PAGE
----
Recently Riot Games announced they would be moving the North American LCS to weekdays for their regular splits and to many fans it looks like a slapdash attempt to get more viewership for Valorant. Games for the LCS will start Thursdays & Fridays at 12 PM PST and many fans have expressed their displeasure, both because of the early start times, and also because it seems Riot is playing favorites with the newborn baby.
VCT Americas will be getting the primetime spot of Saturday, Sunday, and Monday broadcast days with a start time of 12 PM PST. Here we will discuss the possible stats behind why Riot might be responding with cold hard stats.
Viewership has been declining for the LCS since 2017 and Riot knows it. The graph above shows the raw watch time hours, which are a much better indicator of the sustainability of a tournament organizer rather than peak viewership. Overall the LCS product has suffered a 41.1% decline in viewership since 2017 going from 61.39M hours watched to just 36.16M. Compare this to their sister European league LEC, seeing a 33.6% increase in viewership, going from 50M to 66.9M watch time hours, it’s no wonder Riot are getting cold feet about their flagship American product and making it more convenient for Europeans to gain access to the viewing experience.
Overall, it seems if we just take into account Western fans only watching Western leagues, Riot has lost 7.5% of their viewer watch time hours (unless they’ve moved exclusively to watching the LPL or LCK). Compare this to the VCT (the bar in green), we can see that Valorant is slightly ahead when including Brazil’s numbers and their last chance qualifiers (similar to the regional qualifiers in the past for LCS). Even with the raw numbers of the VCT without Brazil and qualifiers, they’re awfully close to the LCS at 25.61M hours watched. That’s just 41.19% lower viewership than the LCS, all just after only two years running official Riot tournaments in 2021, with the caveat of recovering with the rest of the world from a global pandemic.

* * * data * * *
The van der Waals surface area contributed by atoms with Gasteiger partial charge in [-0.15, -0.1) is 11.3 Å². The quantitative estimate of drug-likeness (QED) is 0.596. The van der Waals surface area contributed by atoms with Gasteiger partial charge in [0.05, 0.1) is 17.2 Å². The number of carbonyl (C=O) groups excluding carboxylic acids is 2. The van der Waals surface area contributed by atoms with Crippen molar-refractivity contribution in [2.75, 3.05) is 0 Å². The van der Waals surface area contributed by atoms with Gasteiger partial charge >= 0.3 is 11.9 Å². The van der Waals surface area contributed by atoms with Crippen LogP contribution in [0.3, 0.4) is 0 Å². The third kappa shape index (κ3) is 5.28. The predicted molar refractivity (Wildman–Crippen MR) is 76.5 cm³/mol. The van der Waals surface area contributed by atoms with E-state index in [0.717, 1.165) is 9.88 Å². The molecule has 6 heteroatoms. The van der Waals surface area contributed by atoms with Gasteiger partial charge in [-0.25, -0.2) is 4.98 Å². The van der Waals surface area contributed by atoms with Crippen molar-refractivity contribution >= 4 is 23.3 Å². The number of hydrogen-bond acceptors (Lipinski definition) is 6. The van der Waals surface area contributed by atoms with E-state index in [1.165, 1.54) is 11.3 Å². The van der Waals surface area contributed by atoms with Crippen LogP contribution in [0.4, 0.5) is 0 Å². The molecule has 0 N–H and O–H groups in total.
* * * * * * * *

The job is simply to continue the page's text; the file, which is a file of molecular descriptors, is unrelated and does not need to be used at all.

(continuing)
Watch time hours are a great barometer of health, but watch time per hour of broadcast time is even better.
As we can see in the above graph, for every hour of broadcast time, viewers watched 167,577 hours of LCS in 2017. That’s about 19 years if you tried to watch all that by yourself. This still doesn’t do any favors for the LCS as we see in 2021 the gap grows bigger between them and their European ancestry.
Heading into 2022, LCS had 119,134 hours watched per hour of broadcast time, NA Valorant had 126,708. If we include Brazil and Last Chance Qualifiers for Valorant, that comes to 97,286 hours per hour of broadcast time. If CBLOL is included with the LCS, their number is brought down to 110,703 hours per hour of broadcast time (LLA was not included because the numbers would be heavily skewed against the overall numbers). NA Valorant is only down by 13.79% when compared to the LCS (with CBLOL).
The news of FTX's collapse--the large crypto exchange of former CEO Sam Bankman-Fried-- could have sent Riot Games in panic mode, as it has been revealed that they signed a deal with the bankrupt FTX company for $96M until 2028
, which they will obviously not see the full amount fulfilled after a court filing proved only $6.25M has been paid to Riot games. With these numbers in mind, it might give LCS fans some more clarity as to why Riot is seemingly pivoting more towards Valorant and making the necessary moves to secure their financial future.
Izento has been a writer for the LoL scene since Season 7, and has been playing the game since Season 1. Follow him on Twitter at @ggIzento for more League content.
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